THE BOND END CANAL
Brief History of the Bond End Canal

At sometime before 1787 the Earl of Uxbridge and the Burton Boat Company built a canal branch upwards from the River Trent at Burton to a basin at Bond End. The canal ran past Peel's Bond End Mill's and followed the line of today's existing road at the Burton side of Saint Peters bridge, continuing to Moor St. and crossed Uxbridge St. & Angelsey Road. The canal ran up to approximately 40 yards from the Trent & Mersey Canal at Shobnall. In August 1787 the Burton Boat Company asked the Trent & Mersey Canal Company to extend their wide boat waterway onwards from Horninglow to Shobnall and build a barge connection through to the Bond End Canal. The Trent & Mersey Canal Company refused mainly on the grounds that the Trent was 3'9" lower that the Trent & Mersey Canal which meant that if a connection was made, the Trent and Mersey Company would loose water from their canal every time a boat navigated the Bond End Canal

There was a lot of heated dispute over several years, but in December 1793 a meeting was held between Trent & Mersey Canal Company and the Burton Boat Company and it was agreed that a Shobnall connection with one stop lock would be built. The Burton Boat Company also put another lock further down the Bond End Canal with a fall of 3'9" and the level of the canal from this lock to Shobnall was raised to that of the Trent and Mersey Canal to save water. There was a Midland Railway shipment siding built in 1847 at the Shobnall End of the Bond End Canal, this was reported as disused by 1872 with the demise of the transport of goods on the rivers and canals of England. Eventually the Bond End Canal was filled in and was used as a branch line of the railway until the system of moving goods around Burton changed yet again and moved onto the roads leaving this narrow strip of land from Shobnall to the River Trent at bond end derelict. For many years it was used as a walkway and cycle track by Burtonians until it was redeveloped onwards from 1985 to the present road system we have today.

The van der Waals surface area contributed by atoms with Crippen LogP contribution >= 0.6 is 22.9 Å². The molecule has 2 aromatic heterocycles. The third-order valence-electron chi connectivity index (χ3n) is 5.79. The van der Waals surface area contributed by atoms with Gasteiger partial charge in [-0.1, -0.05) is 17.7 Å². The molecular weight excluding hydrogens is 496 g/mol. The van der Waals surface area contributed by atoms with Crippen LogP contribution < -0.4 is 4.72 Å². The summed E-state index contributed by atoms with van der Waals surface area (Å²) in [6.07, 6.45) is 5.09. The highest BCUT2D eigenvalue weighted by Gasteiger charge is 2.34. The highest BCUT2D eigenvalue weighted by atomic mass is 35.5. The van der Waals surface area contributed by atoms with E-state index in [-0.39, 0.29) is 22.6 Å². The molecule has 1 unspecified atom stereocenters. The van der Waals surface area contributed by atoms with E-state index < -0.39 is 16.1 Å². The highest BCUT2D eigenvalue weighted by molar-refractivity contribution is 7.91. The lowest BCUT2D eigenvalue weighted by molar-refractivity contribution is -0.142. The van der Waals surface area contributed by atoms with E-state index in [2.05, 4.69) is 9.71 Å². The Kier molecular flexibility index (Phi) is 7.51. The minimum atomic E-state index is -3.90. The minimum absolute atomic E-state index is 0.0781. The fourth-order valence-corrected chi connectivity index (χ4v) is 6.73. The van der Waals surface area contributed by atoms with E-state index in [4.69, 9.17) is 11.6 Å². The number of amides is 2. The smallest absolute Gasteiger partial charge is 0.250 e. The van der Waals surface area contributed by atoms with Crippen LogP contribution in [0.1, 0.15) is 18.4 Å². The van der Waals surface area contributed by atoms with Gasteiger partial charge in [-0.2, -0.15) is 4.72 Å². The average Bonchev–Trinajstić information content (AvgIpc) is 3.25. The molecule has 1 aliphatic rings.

All that remains of the Bond End Canal today is Bridge No.1 and the Basin at Shobnall which is currently owned by Jannel Cruisers. For a more in depth history of the Bond End Canal please visit Jannel Cruisers History section written and researched by Harry Hines.

     

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